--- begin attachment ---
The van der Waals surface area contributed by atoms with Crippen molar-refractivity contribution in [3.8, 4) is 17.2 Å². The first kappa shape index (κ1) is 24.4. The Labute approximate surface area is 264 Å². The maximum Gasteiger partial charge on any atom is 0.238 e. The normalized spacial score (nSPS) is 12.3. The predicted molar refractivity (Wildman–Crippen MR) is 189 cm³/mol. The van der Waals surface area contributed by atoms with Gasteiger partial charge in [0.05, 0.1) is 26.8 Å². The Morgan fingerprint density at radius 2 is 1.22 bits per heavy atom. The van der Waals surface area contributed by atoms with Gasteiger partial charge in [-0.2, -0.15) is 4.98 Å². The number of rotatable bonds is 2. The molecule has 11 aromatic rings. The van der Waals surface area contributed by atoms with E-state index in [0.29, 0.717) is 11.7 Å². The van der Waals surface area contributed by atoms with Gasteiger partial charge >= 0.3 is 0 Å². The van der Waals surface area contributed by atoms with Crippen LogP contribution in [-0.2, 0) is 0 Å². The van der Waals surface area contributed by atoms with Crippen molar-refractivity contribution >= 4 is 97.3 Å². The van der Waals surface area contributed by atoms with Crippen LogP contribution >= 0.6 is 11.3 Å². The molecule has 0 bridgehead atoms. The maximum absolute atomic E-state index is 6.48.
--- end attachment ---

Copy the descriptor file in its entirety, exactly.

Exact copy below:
The van der Waals surface area contributed by atoms with Crippen molar-refractivity contribution in [3.8, 4) is 17.2 Å². The first kappa shape index (κ1) is 24.4. The Labute approximate surface area is 264 Å². The maximum Gasteiger partial charge on any atom is 0.238 e. The normalized spacial score (nSPS) is 12.3. The predicted molar refractivity (Wildman–Crippen MR) is 189 cm³/mol. The van der Waals surface area contributed by atoms with Gasteiger partial charge in [0.05, 0.1) is 26.8 Å². The Morgan fingerprint density at radius 2 is 1.22 bits per heavy atom. The van der Waals surface area contributed by atoms with Gasteiger partial charge in [-0.2, -0.15) is 4.98 Å². The number of rotatable bonds is 2. The molecule has 11 aromatic rings. The van der Waals surface area contributed by atoms with E-state index in [0.29, 0.717) is 11.7 Å². The van der Waals surface area contributed by atoms with Gasteiger partial charge >= 0.3 is 0 Å². The van der Waals surface area contributed by atoms with Crippen LogP contribution in [-0.2, 0) is 0 Å². The van der Waals surface area contributed by atoms with Crippen molar-refractivity contribution >= 4 is 97.3 Å². The van der Waals surface area contributed by atoms with Crippen LogP contribution >= 0.6 is 11.3 Å². The molecule has 0 bridgehead atoms. The maximum absolute atomic E-state index is 6.48.